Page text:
I perceived during the reading of this week's Torah parashah (Deutornomy/Devariam 34:6) that the verb in יִּקְבֹּ֨ר is in the future:

וַיִּקְבֹּ֨ר אֹת֤וֹ בַגַּי֙ בְּאֶ֣רֶץ מוֹאָ֔ב מ֖וּל בֵּ֣ית פְּע֑וֹר וְלֹֽא־יָדַ֥ע אִישׁ֙ אֶת־קְבֻ֣רָת֔וֹ עַ֖ד הַיּ֥וֹם הַזֶּֽה:

However in the translation it appears as the following:

And He buried him in the valley, in the land of Moab, opposite Beth Pe'or. And no person knows the place of his burial, unto this day.

As we see in bold, buried is in the past, not in future as it was written in hebrew. How to deal with it?

  • I presume that I need not advice that Hebrew verbs do NOT have tense but only aspect. Further, while qal imperfect is often translated as future tense, it does not have to be - this is one of those many cases where it cannot be translated as future tense.
    – Dottard
    Sep 25, 2023 at 21:24

1 Answer 1


The word for burying (וַיִּקְבֹּ֨ר) is an imperfect. But, with special pointing, it becomes a "waw consecutive imperfect." A w.c.imf. inverts the normal aspect/tense of the verb (from future to past).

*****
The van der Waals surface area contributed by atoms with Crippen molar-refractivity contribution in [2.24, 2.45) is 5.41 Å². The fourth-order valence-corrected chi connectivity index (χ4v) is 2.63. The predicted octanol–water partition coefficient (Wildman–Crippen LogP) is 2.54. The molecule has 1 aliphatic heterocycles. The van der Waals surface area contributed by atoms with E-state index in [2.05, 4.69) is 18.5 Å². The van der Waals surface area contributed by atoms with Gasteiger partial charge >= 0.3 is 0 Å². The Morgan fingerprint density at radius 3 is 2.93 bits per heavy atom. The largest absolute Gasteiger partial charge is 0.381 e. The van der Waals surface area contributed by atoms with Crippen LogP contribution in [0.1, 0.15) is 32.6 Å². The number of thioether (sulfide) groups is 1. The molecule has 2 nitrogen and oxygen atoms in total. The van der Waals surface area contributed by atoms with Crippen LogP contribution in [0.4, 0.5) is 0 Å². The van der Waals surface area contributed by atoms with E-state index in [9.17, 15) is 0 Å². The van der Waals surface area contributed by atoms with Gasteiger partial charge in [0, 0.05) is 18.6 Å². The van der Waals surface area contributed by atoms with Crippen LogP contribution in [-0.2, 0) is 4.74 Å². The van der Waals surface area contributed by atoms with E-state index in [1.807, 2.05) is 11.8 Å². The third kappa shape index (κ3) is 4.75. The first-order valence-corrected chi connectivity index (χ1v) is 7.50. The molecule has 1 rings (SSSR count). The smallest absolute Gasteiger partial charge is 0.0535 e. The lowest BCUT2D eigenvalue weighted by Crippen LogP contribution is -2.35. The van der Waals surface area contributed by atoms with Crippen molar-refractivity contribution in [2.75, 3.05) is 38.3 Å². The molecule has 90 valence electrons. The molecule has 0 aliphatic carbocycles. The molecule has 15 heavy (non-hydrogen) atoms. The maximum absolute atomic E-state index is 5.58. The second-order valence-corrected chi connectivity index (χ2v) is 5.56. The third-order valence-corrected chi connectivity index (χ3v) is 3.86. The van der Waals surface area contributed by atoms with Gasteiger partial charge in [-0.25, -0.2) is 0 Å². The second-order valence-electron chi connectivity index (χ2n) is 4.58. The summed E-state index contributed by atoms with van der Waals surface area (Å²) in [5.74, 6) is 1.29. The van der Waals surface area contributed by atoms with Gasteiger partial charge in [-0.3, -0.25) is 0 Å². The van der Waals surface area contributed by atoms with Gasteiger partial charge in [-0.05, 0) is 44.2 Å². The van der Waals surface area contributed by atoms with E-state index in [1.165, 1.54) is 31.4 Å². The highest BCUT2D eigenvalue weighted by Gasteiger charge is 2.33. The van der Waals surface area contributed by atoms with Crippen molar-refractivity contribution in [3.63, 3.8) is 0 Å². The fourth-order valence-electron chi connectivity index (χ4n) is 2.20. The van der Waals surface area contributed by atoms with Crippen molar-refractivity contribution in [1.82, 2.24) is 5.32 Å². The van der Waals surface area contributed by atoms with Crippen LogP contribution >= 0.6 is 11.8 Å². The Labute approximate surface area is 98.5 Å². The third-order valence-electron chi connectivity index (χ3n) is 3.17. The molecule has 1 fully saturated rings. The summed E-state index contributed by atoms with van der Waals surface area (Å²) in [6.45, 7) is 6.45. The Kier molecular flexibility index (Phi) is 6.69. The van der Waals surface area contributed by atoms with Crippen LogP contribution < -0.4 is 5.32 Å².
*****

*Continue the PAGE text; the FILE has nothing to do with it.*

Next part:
How do you know when it's a w.c.imf.? It has a waw + patach (vowel) + dagesh forte. Without this pattern it's just a plain old imperfect.

I learned this as a "Waw consecutive imperfect." Other grammarians refer to it as converted imperfect or inverted future. Cf. JM:

§ 47. Inverted Future וַיִּקְטֹל

47a The inverted future, e.g. וַיִּקְטֹל and he killed, has a strong Waw, that is to say, a Waw which has vowel a that adds some force (like that of the definite article [§ 35 b] and that of the interrogative pronoun מה [§ 37 c]) to the following consonant, which, as a consequence, is doubled. The doubling is omitted in, e.g. וַיְקַטֵּל (§ 18 m)1.

With the Waw inversive the verb form undergoes two changes in accordance with the phonetic laws: 1) the final vowel reflects earlier shortening as in the jussive (§ 46 a); 2) the stress falls on the penultimate syllable, and as a consequence, the post-stress, ultima vowel becomes short2.

(Paul Joüon and T. Muraoka, A Grammar of Biblical Hebrew, vol. 27 of Subsidia biblica. Accordance electronic ed. (Roma: Pontificio istituto biblico, 2006), 128-129.)

  • Can you give me one example of this usage waw + patach (vowel) + dagesh forte? Sep 27, 2023 at 9:57
  • there are many, many examples of this. e.g.: ”וְיַעֲקֹ֖ב הָלַ֣ךְ לְדַרְכּ֑וֹ וַיִּפְגְּעוּ־ב֖וֹ מַלְאֲכֵ֥י אֱלֹהִֽים׃“ (Genesis 32:2 HMT-W4). Here, note the w.c.imf. use with פָּגַע. They met him.
    – Epimanes
    Sep 27, 2023 at 12:42

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